Why Did Thomas Jefferson Believe Classical Revival Was a More Appropriate Style Than Georgian for Public Buildings in the United States?

Thomas Jefferson popularized the Roman Classical Revival style because he wanted to make the comparison between the newborn United States and the influential Roman Empire of old. While the Georgian style drew inspiration from Greco-Roman architecture, it did not attempt to recreate the ancient temples and coliseums explicitly, making the influence more evident in the smaller details rather than the overall look.

Jefferson believed that buildings and architecture symbolized American ideology, likening the process of constructing a building to the construction of a nation. He also sought to establish a unique national architecture distinct from England’s.

Although he was heavily influenced by the Roman Classical Revival style, his design of the University of Virginia draws from Italian, Greek, French and Chinese styles interpreted through an American perspective. He maintained meticulous control over the construction of the University, adhering rigidly to classical order and betraying a conservative ideology that inevitably influenced its student body. The University was initially open only to white men, with no room for female or African-American students.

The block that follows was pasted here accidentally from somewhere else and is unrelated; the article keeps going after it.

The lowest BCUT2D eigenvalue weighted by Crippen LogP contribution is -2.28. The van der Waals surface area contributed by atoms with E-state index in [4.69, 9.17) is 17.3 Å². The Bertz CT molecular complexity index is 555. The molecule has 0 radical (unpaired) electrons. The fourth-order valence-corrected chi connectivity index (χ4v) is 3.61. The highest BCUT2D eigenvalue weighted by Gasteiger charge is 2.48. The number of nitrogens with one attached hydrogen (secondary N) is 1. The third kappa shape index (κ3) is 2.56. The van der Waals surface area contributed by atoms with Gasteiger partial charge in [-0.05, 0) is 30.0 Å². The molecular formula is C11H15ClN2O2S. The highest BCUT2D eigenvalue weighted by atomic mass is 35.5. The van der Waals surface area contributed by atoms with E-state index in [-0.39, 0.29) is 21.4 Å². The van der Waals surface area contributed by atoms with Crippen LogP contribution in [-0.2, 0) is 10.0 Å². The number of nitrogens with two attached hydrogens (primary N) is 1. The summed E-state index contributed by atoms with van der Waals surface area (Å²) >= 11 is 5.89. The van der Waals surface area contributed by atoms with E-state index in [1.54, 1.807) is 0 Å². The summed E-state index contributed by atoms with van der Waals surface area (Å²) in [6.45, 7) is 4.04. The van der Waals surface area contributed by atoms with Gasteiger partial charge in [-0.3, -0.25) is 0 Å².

Eventually, American tastes switched to the Greek Revival style around 1820. After the War of 1812, Americans sought to distance themselves further from England. The Greek War of Independence also sparked sympathy in the American population from which interest in ancient Greece spread.